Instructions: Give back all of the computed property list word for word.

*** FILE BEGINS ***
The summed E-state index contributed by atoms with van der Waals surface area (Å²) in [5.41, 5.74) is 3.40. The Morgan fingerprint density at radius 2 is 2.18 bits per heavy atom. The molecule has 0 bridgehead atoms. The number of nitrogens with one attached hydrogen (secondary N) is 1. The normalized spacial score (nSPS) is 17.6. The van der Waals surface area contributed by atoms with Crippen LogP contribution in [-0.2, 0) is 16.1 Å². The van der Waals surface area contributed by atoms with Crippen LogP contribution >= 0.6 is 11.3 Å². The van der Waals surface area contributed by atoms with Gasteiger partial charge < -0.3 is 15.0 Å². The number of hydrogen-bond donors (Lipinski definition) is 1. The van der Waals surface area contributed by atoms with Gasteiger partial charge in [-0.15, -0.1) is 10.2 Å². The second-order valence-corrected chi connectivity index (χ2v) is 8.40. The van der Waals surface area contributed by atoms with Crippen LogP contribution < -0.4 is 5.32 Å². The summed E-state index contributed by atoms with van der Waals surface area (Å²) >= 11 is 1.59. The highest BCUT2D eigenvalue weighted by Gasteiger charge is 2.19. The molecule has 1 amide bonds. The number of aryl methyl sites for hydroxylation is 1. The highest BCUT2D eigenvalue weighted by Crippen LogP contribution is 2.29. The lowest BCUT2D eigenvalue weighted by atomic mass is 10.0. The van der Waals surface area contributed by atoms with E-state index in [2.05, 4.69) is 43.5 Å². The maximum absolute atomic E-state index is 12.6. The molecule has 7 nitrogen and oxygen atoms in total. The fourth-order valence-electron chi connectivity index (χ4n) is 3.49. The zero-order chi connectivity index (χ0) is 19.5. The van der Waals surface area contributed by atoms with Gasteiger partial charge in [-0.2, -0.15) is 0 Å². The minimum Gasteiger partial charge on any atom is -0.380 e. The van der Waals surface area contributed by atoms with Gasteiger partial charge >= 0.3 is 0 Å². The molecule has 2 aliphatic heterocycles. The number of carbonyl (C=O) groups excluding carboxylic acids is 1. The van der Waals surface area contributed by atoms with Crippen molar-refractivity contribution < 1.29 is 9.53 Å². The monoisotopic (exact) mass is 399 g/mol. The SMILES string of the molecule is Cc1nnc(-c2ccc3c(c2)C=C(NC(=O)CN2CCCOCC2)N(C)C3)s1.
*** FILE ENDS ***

The summed E-state index contributed by atoms with van der Waals surface area (Å²) in [5.41, 5.74) is 3.40. The Morgan fingerprint density at radius 2 is 2.18 bits per heavy atom. The molecule has 0 bridgehead atoms. The number of nitrogens with one attached hydrogen (secondary N) is 1. The normalized spacial score (nSPS) is 17.6. The van der Waals surface area contributed by atoms with Crippen LogP contribution in [-0.2, 0) is 16.1 Å². The van der Waals surface area contributed by atoms with Crippen LogP contribution >= 0.6 is 11.3 Å². The van der Waals surface area contributed by atoms with Gasteiger partial charge < -0.3 is 15.0 Å². The number of hydrogen-bond donors (Lipinski definition) is 1. The van der Waals surface area contributed by atoms with Gasteiger partial charge in [-0.15, -0.1) is 10.2 Å². The second-order valence-corrected chi connectivity index (χ2v) is 8.40. The van der Waals surface area contributed by atoms with Crippen LogP contribution < -0.4 is 5.32 Å². The summed E-state index contributed by atoms with van der Waals surface area (Å²) >= 11 is 1.59. The highest BCUT2D eigenvalue weighted by Gasteiger charge is 2.19. The molecule has 1 amide bonds. The number of aryl methyl sites for hydroxylation is 1. The highest BCUT2D eigenvalue weighted by Crippen LogP contribution is 2.29. The lowest BCUT2D eigenvalue weighted by atomic mass is 10.0. The van der Waals surface area contributed by atoms with E-state index in [2.05, 4.69) is 43.5 Å². The maximum absolute atomic E-state index is 12.6. The molecule has 7 nitrogen and oxygen atoms in total. The fourth-order valence-electron chi connectivity index (χ4n) is 3.49. The zero-order chi connectivity index (χ0) is 19.5. The van der Waals surface area contributed by atoms with Gasteiger partial charge in [-0.2, -0.15) is 0 Å². The minimum Gasteiger partial charge on any atom is -0.380 e. The van der Waals surface area contributed by atoms with Gasteiger partial charge >= 0.3 is 0 Å². The molecule has 2 aliphatic heterocycles. The number of carbonyl (C=O) groups excluding carboxylic acids is 1. The van der Waals surface area contributed by atoms with Crippen molar-refractivity contribution < 1.29 is 9.53 Å². The monoisotopic (exact) mass is 399 g/mol. The SMILES string of the molecule is Cc1nnc(-c2ccc3c(c2)C=C(NC(=O)CN2CCCOCC2)N(C)C3)s1.